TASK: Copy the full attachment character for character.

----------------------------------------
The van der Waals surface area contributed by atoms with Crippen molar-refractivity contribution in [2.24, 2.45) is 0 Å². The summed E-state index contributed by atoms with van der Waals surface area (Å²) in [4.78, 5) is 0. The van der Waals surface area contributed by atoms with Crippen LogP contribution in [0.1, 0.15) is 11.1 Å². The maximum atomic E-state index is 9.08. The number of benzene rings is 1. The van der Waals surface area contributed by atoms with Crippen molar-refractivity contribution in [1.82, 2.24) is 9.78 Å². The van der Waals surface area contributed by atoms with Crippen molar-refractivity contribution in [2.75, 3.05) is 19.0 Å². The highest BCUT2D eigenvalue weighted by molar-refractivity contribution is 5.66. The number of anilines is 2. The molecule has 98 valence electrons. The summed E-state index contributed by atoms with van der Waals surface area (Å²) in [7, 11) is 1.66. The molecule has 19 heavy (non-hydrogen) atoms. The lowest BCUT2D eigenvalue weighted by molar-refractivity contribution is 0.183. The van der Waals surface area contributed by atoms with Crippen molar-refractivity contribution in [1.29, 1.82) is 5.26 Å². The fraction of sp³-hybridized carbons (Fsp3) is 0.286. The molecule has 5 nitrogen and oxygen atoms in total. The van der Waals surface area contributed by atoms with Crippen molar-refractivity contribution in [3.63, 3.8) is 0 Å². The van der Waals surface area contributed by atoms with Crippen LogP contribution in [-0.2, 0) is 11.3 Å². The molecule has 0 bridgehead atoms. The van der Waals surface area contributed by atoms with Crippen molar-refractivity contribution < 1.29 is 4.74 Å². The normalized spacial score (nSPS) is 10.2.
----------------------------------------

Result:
The van der Waals surface area contributed by atoms with Crippen molar-refractivity contribution in [2.24, 2.45) is 0 Å². The summed E-state index contributed by atoms with van der Waals surface area (Å²) in [4.78, 5) is 0. The van der Waals surface area contributed by atoms with Crippen LogP contribution in [0.1, 0.15) is 11.1 Å². The maximum atomic E-state index is 9.08. The number of benzene rings is 1. The van der Waals surface area contributed by atoms with Crippen molar-refractivity contribution in [1.82, 2.24) is 9.78 Å². The van der Waals surface area contributed by atoms with Crippen molar-refractivity contribution in [2.75, 3.05) is 19.0 Å². The highest BCUT2D eigenvalue weighted by molar-refractivity contribution is 5.66. The number of anilines is 2. The molecule has 98 valence electrons. The summed E-state index contributed by atoms with van der Waals surface area (Å²) in [7, 11) is 1.66. The molecule has 19 heavy (non-hydrogen) atoms. The lowest BCUT2D eigenvalue weighted by molar-refractivity contribution is 0.183. The van der Waals surface area contributed by atoms with Crippen molar-refractivity contribution in [1.29, 1.82) is 5.26 Å². The fraction of sp³-hybridized carbons (Fsp3) is 0.286. The molecule has 5 nitrogen and oxygen atoms in total. The van der Waals surface area contributed by atoms with Crippen molar-refractivity contribution in [3.63, 3.8) is 0 Å². The van der Waals surface area contributed by atoms with Crippen LogP contribution in [-0.2, 0) is 11.3 Å². The molecule has 0 bridgehead atoms. The van der Waals surface area contributed by atoms with Crippen molar-refractivity contribution < 1.29 is 4.74 Å². The normalized spacial score (nSPS) is 10.2.